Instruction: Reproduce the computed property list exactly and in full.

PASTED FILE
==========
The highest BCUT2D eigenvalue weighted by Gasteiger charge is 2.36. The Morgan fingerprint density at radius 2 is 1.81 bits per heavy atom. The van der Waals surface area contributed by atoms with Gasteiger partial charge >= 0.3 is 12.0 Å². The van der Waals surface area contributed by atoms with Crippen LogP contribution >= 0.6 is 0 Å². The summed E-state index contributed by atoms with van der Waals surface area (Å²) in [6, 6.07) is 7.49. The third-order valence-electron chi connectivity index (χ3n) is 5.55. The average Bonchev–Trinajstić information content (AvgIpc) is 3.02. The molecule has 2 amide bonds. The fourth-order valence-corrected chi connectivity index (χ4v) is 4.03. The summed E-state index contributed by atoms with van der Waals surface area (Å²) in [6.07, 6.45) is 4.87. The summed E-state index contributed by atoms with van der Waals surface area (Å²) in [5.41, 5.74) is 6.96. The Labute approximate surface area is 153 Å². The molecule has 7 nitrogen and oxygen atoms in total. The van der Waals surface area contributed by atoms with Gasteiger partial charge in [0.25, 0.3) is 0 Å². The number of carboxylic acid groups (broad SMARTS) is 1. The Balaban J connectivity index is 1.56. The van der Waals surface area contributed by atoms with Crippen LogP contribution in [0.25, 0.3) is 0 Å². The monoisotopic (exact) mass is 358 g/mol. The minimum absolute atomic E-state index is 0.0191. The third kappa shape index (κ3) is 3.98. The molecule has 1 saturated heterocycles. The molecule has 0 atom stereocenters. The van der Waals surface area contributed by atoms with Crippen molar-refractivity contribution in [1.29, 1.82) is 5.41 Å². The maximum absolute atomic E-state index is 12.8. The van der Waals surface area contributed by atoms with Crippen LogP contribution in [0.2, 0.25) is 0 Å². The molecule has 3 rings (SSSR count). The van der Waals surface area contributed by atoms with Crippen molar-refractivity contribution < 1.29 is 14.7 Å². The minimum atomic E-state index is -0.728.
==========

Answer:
The highest BCUT2D eigenvalue weighted by Gasteiger charge is 2.36. The Morgan fingerprint density at radius 2 is 1.81 bits per heavy atom. The van der Waals surface area contributed by atoms with Gasteiger partial charge >= 0.3 is 12.0 Å². The van der Waals surface area contributed by atoms with Crippen LogP contribution >= 0.6 is 0 Å². The summed E-state index contributed by atoms with van der Waals surface area (Å²) in [6, 6.07) is 7.49. The third-order valence-electron chi connectivity index (χ3n) is 5.55. The average Bonchev–Trinajstić information content (AvgIpc) is 3.02. The molecule has 2 amide bonds. The fourth-order valence-corrected chi connectivity index (χ4v) is 4.03. The summed E-state index contributed by atoms with van der Waals surface area (Å²) in [6.07, 6.45) is 4.87. The summed E-state index contributed by atoms with van der Waals surface area (Å²) in [5.41, 5.74) is 6.96. The Labute approximate surface area is 153 Å². The molecule has 7 nitrogen and oxygen atoms in total. The van der Waals surface area contributed by atoms with Gasteiger partial charge in [0.25, 0.3) is 0 Å². The number of carboxylic acid groups (broad SMARTS) is 1. The Balaban J connectivity index is 1.56. The van der Waals surface area contributed by atoms with Crippen LogP contribution in [0.25, 0.3) is 0 Å². The monoisotopic (exact) mass is 358 g/mol. The minimum absolute atomic E-state index is 0.0191. The third kappa shape index (κ3) is 3.98. The molecule has 1 saturated heterocycles. The molecule has 0 atom stereocenters. The van der Waals surface area contributed by atoms with Crippen molar-refractivity contribution in [1.29, 1.82) is 5.41 Å². The maximum absolute atomic E-state index is 12.8. The van der Waals surface area contributed by atoms with Crippen LogP contribution in [0.2, 0.25) is 0 Å². The molecule has 3 rings (SSSR count). The van der Waals surface area contributed by atoms with Crippen molar-refractivity contribution < 1.29 is 14.7 Å². The minimum atomic E-state index is -0.728.